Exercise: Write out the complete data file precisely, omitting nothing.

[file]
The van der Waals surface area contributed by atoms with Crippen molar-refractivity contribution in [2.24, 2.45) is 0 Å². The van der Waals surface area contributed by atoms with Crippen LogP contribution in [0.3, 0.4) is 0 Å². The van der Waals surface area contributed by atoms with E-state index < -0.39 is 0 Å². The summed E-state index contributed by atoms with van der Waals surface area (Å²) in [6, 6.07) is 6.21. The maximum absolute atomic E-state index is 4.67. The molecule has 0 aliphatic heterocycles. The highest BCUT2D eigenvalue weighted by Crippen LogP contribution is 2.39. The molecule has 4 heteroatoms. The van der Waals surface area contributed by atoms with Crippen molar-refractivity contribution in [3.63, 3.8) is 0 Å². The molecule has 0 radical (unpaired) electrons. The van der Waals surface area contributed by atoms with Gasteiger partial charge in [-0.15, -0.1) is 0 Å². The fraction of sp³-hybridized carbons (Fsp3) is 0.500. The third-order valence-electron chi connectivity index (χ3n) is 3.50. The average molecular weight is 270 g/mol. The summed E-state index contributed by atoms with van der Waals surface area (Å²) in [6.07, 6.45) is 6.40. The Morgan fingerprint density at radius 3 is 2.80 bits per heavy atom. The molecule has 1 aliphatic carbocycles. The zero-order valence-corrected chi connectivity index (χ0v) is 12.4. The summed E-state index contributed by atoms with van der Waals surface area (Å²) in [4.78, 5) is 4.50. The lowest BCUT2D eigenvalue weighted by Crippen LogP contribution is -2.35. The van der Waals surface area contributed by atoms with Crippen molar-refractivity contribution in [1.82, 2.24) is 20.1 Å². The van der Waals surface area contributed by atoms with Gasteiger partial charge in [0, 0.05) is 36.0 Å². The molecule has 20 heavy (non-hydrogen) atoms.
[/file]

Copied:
The van der Waals surface area contributed by atoms with Crippen molar-refractivity contribution in [2.24, 2.45) is 0 Å². The van der Waals surface area contributed by atoms with Crippen LogP contribution in [0.3, 0.4) is 0 Å². The van der Waals surface area contributed by atoms with E-state index < -0.39 is 0 Å². The summed E-state index contributed by atoms with van der Waals surface area (Å²) in [6, 6.07) is 6.21. The maximum absolute atomic E-state index is 4.67. The molecule has 0 aliphatic heterocycles. The highest BCUT2D eigenvalue weighted by Crippen LogP contribution is 2.39. The molecule has 4 heteroatoms. The van der Waals surface area contributed by atoms with Crippen molar-refractivity contribution in [3.63, 3.8) is 0 Å². The molecule has 0 radical (unpaired) electrons. The van der Waals surface area contributed by atoms with Gasteiger partial charge in [-0.15, -0.1) is 0 Å². The fraction of sp³-hybridized carbons (Fsp3) is 0.500. The third-order valence-electron chi connectivity index (χ3n) is 3.50. The average molecular weight is 270 g/mol. The summed E-state index contributed by atoms with van der Waals surface area (Å²) in [6.07, 6.45) is 6.40. The Morgan fingerprint density at radius 3 is 2.80 bits per heavy atom. The molecule has 1 aliphatic carbocycles. The zero-order valence-corrected chi connectivity index (χ0v) is 12.4. The summed E-state index contributed by atoms with van der Waals surface area (Å²) in [4.78, 5) is 4.50. The lowest BCUT2D eigenvalue weighted by Crippen LogP contribution is -2.35. The van der Waals surface area contributed by atoms with Crippen molar-refractivity contribution in [1.82, 2.24) is 20.1 Å². The van der Waals surface area contributed by atoms with Gasteiger partial charge in [0, 0.05) is 36.0 Å². The molecule has 20 heavy (non-hydrogen) atoms.